It’s no secret that 2016 into 2017 was the lowest point of my life, but also the best. I was fortunate enough to be struck down with poor mental health. How the heck can that be a fortunate thing? It allowed me to step back from my chaotic life, see it for what it was, and do something to make it my own.
Let me make it clear here that under no circumstances do I suggest you force yourself into a place where you have to suffer with poor mental health. It is so debilitating and the fact that our country still has such a stigma around it infuriates me beyond belief.
It’s a well-known fact that if you were in a wheelchair, had cancer, or were otherwise physically afflicted, there would be more support and care out there. Before anybody leaps down my neck, I’ve family members who have and are going through each of the aforementioned so I’m not completely speaking out of turn. With a physical condition, people can see it or at least understand it and tend to show sympathy, compassion, understanding. The uninformed see those with poor mental health as dangerous, unstable, suicidal, a threat to others, and not worth being around. Maybe they’re contagious.
I’m lucky. I really am. So mental health crept up on me, hit me with its massive stick and made me want to crawl under a rock for ever more. Enter Mind, and Restore. Two fantastic charities that, were it not for them, I wouldn’t have got my life back on track. I’m grateful too for family and true friends. Why specify TRUE? Because there are far too many people who when I was in my darkest times said they didn’t contact me because they didn’t want to make me worse. Really?! True friends were the ones who did contact me and asked me how I was, whether I needed anything, did I actually want to be bothered, kept things normal. One sure fire way to know whether somebody with poor mental health needs support or wants you there is to ask them. Many will tell you, because, yes, you guessed it, they’re not insane and to be confined to the mad house.
What did I want a year ago? I wanted my illness to go away. Leave me alone. Whoever you are, remember, poor mental health is an illness. That’s all it is. People fall ill with mental health in exactly the same way you contract the flu. It grabs you, it hurts you, it makes you feel worthless, and you just want it to clear off and go away.
Since my low point, which turned out to subsequently be a high point, I’ve regained my life, I’m off the meds, I quit a thankless job, I went self-employed, I gained a part-time job alongside this, I’ve worked with amazing people, I completed my degree (with a 2:1, which I never even dreamed I’d get), I’ve been on networking events and courses, worked with amazing people, been approached by others to help them, including big charities, started a youth club which just today (three months after opening) received a Quality Assurance Award, and have had time to enjoy life doing what I want, when I want. All the way along, the TRUE friends have remained, but having recently become a Mental Health First Aider, and also joined the training team at Oxfordshire’s Recovery College (for mental health), I’ve been able to do what is missing in nearly everybody’s lives. The chance to be creative.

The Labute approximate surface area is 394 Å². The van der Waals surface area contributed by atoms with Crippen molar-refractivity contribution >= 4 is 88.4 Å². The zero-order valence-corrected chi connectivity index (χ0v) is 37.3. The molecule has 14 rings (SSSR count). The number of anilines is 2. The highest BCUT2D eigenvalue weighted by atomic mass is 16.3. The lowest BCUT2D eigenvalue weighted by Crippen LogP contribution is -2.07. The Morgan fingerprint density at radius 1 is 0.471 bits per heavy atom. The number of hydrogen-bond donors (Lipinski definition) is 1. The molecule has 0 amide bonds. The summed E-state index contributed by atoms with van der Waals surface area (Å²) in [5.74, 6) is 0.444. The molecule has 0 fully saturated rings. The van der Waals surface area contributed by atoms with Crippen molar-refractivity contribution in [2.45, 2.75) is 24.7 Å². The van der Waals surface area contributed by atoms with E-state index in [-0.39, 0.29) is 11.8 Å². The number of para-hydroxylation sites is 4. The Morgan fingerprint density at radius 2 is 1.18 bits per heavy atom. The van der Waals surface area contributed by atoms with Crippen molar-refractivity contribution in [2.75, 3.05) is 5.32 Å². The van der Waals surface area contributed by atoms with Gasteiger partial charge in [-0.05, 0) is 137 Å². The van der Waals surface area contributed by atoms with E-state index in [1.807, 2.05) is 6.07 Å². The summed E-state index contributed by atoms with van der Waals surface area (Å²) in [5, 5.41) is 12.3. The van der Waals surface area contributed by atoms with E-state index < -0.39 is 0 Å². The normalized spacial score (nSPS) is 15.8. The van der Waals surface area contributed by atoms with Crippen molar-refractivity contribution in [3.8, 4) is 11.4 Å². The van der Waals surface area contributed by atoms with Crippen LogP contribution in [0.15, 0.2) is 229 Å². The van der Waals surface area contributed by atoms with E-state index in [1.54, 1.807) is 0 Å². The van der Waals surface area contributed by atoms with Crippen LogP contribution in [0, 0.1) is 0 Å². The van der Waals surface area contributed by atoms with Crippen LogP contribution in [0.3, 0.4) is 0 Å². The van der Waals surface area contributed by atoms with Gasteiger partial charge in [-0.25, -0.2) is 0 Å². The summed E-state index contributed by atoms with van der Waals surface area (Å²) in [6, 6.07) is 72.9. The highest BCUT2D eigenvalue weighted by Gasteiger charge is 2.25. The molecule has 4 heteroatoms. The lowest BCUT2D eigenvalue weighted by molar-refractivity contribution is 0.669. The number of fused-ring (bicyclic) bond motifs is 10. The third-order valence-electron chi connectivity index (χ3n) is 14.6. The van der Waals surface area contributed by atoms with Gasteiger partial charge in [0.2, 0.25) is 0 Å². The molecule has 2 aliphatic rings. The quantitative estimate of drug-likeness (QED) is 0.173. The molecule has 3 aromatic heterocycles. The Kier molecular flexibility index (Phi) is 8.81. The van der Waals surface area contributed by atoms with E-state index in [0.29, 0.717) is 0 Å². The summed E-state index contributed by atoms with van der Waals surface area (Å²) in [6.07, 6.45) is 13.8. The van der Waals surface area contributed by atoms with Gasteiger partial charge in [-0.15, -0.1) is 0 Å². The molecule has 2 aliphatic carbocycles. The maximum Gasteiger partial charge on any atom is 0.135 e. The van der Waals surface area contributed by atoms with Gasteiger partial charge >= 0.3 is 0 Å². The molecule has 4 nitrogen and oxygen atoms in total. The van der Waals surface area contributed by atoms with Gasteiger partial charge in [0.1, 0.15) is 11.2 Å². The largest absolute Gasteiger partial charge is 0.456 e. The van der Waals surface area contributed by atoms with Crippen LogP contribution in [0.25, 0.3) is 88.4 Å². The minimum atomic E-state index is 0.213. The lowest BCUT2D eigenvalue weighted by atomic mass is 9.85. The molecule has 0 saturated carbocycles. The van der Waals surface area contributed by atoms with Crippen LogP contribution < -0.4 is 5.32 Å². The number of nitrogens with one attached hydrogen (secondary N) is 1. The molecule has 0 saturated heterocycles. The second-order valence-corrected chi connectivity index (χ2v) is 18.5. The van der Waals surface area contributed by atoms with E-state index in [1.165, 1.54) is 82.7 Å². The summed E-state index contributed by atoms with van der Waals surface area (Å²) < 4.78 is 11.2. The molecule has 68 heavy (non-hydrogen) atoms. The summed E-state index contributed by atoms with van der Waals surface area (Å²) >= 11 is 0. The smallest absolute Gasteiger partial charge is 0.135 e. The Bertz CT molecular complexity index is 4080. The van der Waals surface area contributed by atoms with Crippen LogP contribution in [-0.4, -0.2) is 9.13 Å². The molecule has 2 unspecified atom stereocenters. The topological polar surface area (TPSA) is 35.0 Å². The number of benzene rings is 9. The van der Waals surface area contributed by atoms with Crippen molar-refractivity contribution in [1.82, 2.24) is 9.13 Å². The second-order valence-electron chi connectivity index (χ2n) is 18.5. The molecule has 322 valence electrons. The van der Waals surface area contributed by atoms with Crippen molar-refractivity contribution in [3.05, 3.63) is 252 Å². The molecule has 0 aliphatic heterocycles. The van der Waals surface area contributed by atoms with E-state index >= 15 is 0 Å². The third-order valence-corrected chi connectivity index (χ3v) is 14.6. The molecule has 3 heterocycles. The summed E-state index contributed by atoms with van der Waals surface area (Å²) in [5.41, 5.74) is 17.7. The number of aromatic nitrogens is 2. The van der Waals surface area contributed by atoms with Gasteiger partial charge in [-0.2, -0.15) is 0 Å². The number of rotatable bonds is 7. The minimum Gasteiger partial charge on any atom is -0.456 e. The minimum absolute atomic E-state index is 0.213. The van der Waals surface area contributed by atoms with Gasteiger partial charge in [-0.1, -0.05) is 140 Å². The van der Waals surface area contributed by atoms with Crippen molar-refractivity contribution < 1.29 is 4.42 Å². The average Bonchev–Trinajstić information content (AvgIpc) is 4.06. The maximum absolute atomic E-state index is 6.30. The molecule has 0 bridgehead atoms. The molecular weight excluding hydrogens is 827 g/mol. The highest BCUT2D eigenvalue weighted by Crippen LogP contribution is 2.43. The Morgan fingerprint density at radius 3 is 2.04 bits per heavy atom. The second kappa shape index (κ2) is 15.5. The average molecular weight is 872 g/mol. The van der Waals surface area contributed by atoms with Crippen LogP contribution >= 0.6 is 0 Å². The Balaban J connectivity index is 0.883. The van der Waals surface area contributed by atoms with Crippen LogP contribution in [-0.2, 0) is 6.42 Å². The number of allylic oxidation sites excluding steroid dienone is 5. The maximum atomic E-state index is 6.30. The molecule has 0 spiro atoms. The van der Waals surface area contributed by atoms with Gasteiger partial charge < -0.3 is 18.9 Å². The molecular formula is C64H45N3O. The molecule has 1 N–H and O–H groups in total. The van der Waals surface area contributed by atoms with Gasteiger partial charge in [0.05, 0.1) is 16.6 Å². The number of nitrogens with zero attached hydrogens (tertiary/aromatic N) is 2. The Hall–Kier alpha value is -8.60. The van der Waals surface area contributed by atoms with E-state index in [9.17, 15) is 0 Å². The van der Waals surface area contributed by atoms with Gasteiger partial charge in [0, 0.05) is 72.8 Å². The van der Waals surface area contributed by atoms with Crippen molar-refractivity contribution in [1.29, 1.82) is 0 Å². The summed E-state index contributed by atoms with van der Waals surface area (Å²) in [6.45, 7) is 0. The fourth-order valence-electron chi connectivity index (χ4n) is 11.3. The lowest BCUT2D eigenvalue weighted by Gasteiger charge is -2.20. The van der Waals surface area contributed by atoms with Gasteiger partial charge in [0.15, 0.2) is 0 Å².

We all get so consumed by using the left hemisphere of our brain, which deals with the day to day logics of life, that we switch off and lose the use of the right hemisphere, which is assigned to creative tasks. You know, they’re the ones that let the imagination run wild, allow it to explore, excite the senses, relax. Why would you want to switch that wonderful part of the brain off and not use it? Why would you not want to use one half of your brain?
Creativity is inside all of us. Some of us aren’t as creative as others, we need a bit more help. Others of us are more creative than we realise but are so stuck in a rut, it’s easy enough to trundle through life doing, well, the same old thing.
It wasn’t until recently when I was given permission, by a course I attended, but also by my inner self, to take time and be creative. I got back into creative writing. I felt wonderful, but then just this morning, it happened again. I’d signed up for a workshop a few weeks ago. I woke up this morning and didn’t want to go. Was I slipping back? Possibly, but the big black dog of disablement wasn’t having his own way this time. I forced myself out of the house and the fruits of my labour can be seen in the picture above. I created, for the first time ever, a Christmas wreath. This one is with a difference though and I’ll tell you what it is if you really want to know, but you have to contact me – tee hee. What a tease!
Wherever you find yourself in life at the moment, whether it’s a good place, a not so good place, or somewhere in between, be creative. Stop, let your mind be free. Take up a hobby you’ve not done for a while. Don’t listen to any inner demons telling you you can’t do something. If you want to do it, darn well go out and do it. Be brave, be strong. Each of you has it within you. Take control. Something as simple as colouring or taking pictures can give a new perspective on life. Slow life down and enjoy it. It’s a truly marvellous thing that we should embrace. You never know where it will lead you if you do.
Have a great Christmas and New Year.